This project aims to define practical, science-based landscape units surrounding the shoreline (Operational Landscape Units2) to facilitate a geographically-specific set of integrated adaptation strategies at the appropriate scale to address issues of both the natural and built environment. These strategies include structural and nonstructural measures that address ecosystem, flood risk management, water quality, land-use planning, and social equity goals. The result will be a spatial framework for understanding what kind of adaptations could work for real places in the Bay Area to foster a regional, collaborative, data-driven and long-term vision for regional resilience. This concept is gaining momentum as a useful input to sea-level rise planning processes, and is being integrated with vulnerability analyses in several counties. This framework can also provide guidance for the regulatory community, as well as for landscape designers, planners, and engineers.


This memo is meant to document the approach for defining and characterizing Operational Landscape Units (OLU), and pairing them with appropriate adaptation strategies, as agreed upon by the project team, and technical advisory groups.

New SPUR Project: Designing With Nature for Sea Level Rise

Laura Tam, SPUR's Sustainable Development Policy Director, describes how the Bay Area's adaptation strategies for rising sea level, to be successful, must adopt new thinking regarding nature's jurisdictions.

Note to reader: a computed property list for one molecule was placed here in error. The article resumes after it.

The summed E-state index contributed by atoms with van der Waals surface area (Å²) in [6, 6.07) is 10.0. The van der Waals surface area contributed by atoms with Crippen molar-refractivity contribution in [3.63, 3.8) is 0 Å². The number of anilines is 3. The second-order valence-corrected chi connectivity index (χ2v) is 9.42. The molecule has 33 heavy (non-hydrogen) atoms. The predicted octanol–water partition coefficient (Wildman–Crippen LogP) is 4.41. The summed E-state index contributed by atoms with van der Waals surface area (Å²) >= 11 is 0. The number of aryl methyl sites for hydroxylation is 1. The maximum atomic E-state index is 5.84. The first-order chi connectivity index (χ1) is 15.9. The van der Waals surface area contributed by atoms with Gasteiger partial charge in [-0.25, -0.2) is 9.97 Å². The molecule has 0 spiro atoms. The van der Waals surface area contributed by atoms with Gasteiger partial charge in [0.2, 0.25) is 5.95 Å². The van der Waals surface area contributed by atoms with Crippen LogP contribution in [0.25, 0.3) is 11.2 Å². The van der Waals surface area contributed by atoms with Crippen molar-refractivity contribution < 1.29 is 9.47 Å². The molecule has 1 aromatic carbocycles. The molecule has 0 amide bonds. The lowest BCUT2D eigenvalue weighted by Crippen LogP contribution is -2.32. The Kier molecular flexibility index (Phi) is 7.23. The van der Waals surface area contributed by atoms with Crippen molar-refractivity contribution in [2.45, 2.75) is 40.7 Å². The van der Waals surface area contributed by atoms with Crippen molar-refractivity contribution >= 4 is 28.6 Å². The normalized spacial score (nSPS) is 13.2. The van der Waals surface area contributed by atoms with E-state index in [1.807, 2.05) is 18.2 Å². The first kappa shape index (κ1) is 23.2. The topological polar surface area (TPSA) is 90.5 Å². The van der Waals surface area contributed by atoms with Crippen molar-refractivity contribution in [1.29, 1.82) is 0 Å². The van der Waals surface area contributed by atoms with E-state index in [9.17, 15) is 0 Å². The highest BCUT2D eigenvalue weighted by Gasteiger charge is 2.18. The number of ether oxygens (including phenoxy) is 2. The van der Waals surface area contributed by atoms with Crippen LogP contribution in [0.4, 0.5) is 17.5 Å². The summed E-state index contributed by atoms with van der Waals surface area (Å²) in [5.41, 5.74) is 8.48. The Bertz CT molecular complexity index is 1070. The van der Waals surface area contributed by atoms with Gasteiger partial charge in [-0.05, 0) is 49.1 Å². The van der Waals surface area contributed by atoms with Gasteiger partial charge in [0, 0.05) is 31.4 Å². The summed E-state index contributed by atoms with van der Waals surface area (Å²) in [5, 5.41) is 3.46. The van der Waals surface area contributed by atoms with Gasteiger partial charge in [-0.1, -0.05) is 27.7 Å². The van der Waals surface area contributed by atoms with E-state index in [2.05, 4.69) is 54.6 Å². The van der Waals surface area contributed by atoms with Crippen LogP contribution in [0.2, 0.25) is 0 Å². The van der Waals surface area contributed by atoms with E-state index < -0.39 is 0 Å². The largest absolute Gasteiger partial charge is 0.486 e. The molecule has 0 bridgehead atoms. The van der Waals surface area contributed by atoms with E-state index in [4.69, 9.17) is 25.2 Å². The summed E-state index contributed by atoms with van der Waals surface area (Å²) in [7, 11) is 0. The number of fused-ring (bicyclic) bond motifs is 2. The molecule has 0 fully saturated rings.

Understanding the Opportunities

SFEI's Julie Beagle, Jeremy Lowe, Sam Safran, and Katie McKnight, along with SPUR's Laura Tam and Sarah Jo Szambelan, review the opportunities for implementing OLUs. See the following presentation:

 

 

 

The Resilience Atlas visualizes the past, present and future conditions of San Francisco Bay and its local watersheds by combining layers of information, such as flood infrastructure, shoreline change over time, and sea level rise. The Resilience Atlas is an interactive platform created by the San Francisco Estuary Institute (SFEI), with funding from the Bay Area Integrated Regional Water Management (IRWM) program, managed by the San Francisco Estuary Partnership (SFEP). Ancillary funding was also contributed by the Santa Clara Valley Water District (SCVWD).

This project aims to aid regional planning efforts by providing access to an online repository of key datasets related to ecosystem resilience around the Bay shore to restoration managers, governmental organizations, nonprofits and citizens.

Our interactive interface allows users to explore the relationships between shoreline characteristics, habitats, infrastructure, adaptation strategies and vulnerable communities, overlaid with sea level rise scenarios. The Resilience Atlas will host map-based stories that highlight examples of completed adaptation projects and what can be done in areas vulnerable to sea level rise, subsidence, flooding and other challenges.